NASA’s New Horizons has sent exciting waves in the astronomy world by revealing a side of Pluto never seen before. Latest images from the mission reveal the planet is not just an icy, inert wasteland at the edge of the solar system – in fact it is geologically active, with new glacier plains of nitrogen ice carving out new surface features and having regions of active magnetic activity.
“It’s very hard not to call an object with this level of complexity in its geology, and such complex seasons, a planet,” said Alan Stern, New Horizons principal investigator at Southwest Research Institute, during press conference about the Pluto probe’s latest update.
“Astronomers and planetary scientists differ on this question but that’s how science works – scientists make individual decisions and consensus is reached. I think we’re going through a period of transition at the moment.”
It has a large, hazy atmosphere extending 100 miles from the surface, and the New Horizons data has revealed a lot about its history.
On Friday’s briefing we heard that Pluto is almost perfectly spherical, which was unexpected considering what we think happened during its formation.
It’s likely that way back in its history, Pluto was hit by a massive object that tore away a huge chunk of its mass, which went on to form into the dwarf planet’s five moons.
But no remnant of that impact can be seen on the surface or in its current clean, spherical form.
That means that Pluto must have been spinning very rapidly after the impact, said William McKinnon, New Horizons co-investigator at Washington University, before reaching equilibrium with its relatively massive moon Charon.
Why was Pluto dethroned in the first place?
Pluto was dismissed from the list of planets in 2006 when astronomers decided it did not fit the specific definition of a planet.
“Pluto is dead,” said Caltech researcher Mike Brown, who spoke with reporters via a teleconference while monitoring the vote. The decision also means a Pluto-sized object that Brown discovered will not be called a planet.
“Pluto is not a planet,” Brown said. “There are finally, officially, eight planets in the solar system.”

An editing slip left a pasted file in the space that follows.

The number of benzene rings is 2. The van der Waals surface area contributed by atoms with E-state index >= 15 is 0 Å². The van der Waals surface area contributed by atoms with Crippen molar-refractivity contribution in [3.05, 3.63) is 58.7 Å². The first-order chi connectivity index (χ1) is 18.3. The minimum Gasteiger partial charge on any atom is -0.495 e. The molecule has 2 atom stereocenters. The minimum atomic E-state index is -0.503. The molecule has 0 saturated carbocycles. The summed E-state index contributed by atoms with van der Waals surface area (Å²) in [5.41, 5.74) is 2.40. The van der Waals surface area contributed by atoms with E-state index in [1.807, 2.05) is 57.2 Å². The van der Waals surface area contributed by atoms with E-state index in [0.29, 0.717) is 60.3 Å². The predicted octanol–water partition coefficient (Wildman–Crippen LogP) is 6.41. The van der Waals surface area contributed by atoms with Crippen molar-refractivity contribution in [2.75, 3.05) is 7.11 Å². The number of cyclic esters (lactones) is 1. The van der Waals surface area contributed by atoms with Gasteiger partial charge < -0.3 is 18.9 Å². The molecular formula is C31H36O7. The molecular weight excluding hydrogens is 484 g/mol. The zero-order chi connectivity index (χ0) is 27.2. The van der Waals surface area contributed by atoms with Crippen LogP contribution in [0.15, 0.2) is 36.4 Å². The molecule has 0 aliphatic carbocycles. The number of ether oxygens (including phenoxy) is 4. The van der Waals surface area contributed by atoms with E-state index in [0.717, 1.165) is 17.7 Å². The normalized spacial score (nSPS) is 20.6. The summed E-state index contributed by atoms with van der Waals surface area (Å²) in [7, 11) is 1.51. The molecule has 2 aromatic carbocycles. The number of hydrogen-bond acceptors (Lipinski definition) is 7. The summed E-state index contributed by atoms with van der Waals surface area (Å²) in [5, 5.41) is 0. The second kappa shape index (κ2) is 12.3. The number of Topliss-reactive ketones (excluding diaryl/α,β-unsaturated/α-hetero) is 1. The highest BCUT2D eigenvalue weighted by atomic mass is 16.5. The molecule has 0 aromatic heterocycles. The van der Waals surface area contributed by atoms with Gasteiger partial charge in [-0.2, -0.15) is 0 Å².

The vote involved just 424 astronomers who remained for the last day of a meeting of the International Astronomical Union (IAU) in Prague.
“I’m embarassed for astornomy,” said Alan Stern, leader of NASA’s New Horizon’s mission to Pluto and a scientist at the Southwest Research Institute. “Less than 5 percent of the world’s astronomers voted.”
“This definition stinks, for technical reasons,” Stern told SPACE.com. He expects the astronomy community to overturn the decision. Other astronomers criticized the definition as ambiguous.
The decision establishes three main categories of objects in our solar system.
Planets: The eight worlds from Mercury to Neptune.
Dwarf Planets: Pluto and any other round object that “has not cleared the neighborhood around its orbit, and is not a satellite.”
Small Solar System Bodies: All other objects orbiting the Sun.
Pluto and its moon Charon, which would both have been planets under the initial definition proposed Aug. 16, now get demoted because they are part of a sea of other objects that occupy the same region of space. Earth and the other eight large planets have, on the other hand, cleared broad swaths of space of any other large objects.
“Pluto is a dwarf planet by the … definition and is recognized as the prototype of a new category of trans-Neptunian objects,” states the approved resolution.
Dwarf planets are not planets under the definition, however.
“There will be hundreds of dwarf planets,” Brown predicted. He has already found dozens that fit the category.